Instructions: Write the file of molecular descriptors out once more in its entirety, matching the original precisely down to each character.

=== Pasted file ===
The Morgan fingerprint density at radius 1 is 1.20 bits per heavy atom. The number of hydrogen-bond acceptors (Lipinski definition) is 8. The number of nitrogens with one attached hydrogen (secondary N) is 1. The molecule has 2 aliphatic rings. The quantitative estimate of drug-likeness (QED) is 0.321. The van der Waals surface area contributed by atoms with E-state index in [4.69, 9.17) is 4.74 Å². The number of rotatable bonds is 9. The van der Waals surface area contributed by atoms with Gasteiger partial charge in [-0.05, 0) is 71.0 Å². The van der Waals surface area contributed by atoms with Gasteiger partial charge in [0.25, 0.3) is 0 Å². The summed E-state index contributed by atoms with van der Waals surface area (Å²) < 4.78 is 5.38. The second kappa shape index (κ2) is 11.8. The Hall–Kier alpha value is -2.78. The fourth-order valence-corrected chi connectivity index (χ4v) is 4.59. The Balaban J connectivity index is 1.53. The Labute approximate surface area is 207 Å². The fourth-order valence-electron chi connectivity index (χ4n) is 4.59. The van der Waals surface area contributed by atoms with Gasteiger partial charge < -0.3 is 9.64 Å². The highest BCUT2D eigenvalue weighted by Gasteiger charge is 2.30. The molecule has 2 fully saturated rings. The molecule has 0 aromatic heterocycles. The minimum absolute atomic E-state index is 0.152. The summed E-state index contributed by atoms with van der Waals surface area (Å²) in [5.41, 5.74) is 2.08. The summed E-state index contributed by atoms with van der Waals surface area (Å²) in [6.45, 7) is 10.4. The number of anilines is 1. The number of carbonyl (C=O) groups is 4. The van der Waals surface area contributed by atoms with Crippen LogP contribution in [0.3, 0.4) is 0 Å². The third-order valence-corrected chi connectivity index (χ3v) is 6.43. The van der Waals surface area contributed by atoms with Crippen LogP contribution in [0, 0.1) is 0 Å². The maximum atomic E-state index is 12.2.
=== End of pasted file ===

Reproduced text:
The Morgan fingerprint density at radius 1 is 1.20 bits per heavy atom. The number of hydrogen-bond acceptors (Lipinski definition) is 8. The number of nitrogens with one attached hydrogen (secondary N) is 1. The molecule has 2 aliphatic rings. The quantitative estimate of drug-likeness (QED) is 0.321. The van der Waals surface area contributed by atoms with E-state index in [4.69, 9.17) is 4.74 Å². The number of rotatable bonds is 9. The van der Waals surface area contributed by atoms with Gasteiger partial charge in [-0.05, 0) is 71.0 Å². The van der Waals surface area contributed by atoms with Gasteiger partial charge in [0.25, 0.3) is 0 Å². The summed E-state index contributed by atoms with van der Waals surface area (Å²) < 4.78 is 5.38. The second kappa shape index (κ2) is 11.8. The Hall–Kier alpha value is -2.78. The fourth-order valence-corrected chi connectivity index (χ4v) is 4.59. The Balaban J connectivity index is 1.53. The Labute approximate surface area is 207 Å². The fourth-order valence-electron chi connectivity index (χ4n) is 4.59. The van der Waals surface area contributed by atoms with Gasteiger partial charge < -0.3 is 9.64 Å². The highest BCUT2D eigenvalue weighted by Gasteiger charge is 2.30. The molecule has 2 fully saturated rings. The molecule has 0 aromatic heterocycles. The minimum absolute atomic E-state index is 0.152. The summed E-state index contributed by atoms with van der Waals surface area (Å²) in [5.41, 5.74) is 2.08. The summed E-state index contributed by atoms with van der Waals surface area (Å²) in [6.45, 7) is 10.4. The number of anilines is 1. The number of carbonyl (C=O) groups is 4. The van der Waals surface area contributed by atoms with Crippen LogP contribution in [0.3, 0.4) is 0 Å². The third-order valence-corrected chi connectivity index (χ3v) is 6.43. The van der Waals surface area contributed by atoms with Crippen LogP contribution in [0, 0.1) is 0 Å². The maximum atomic E-state index is 12.2.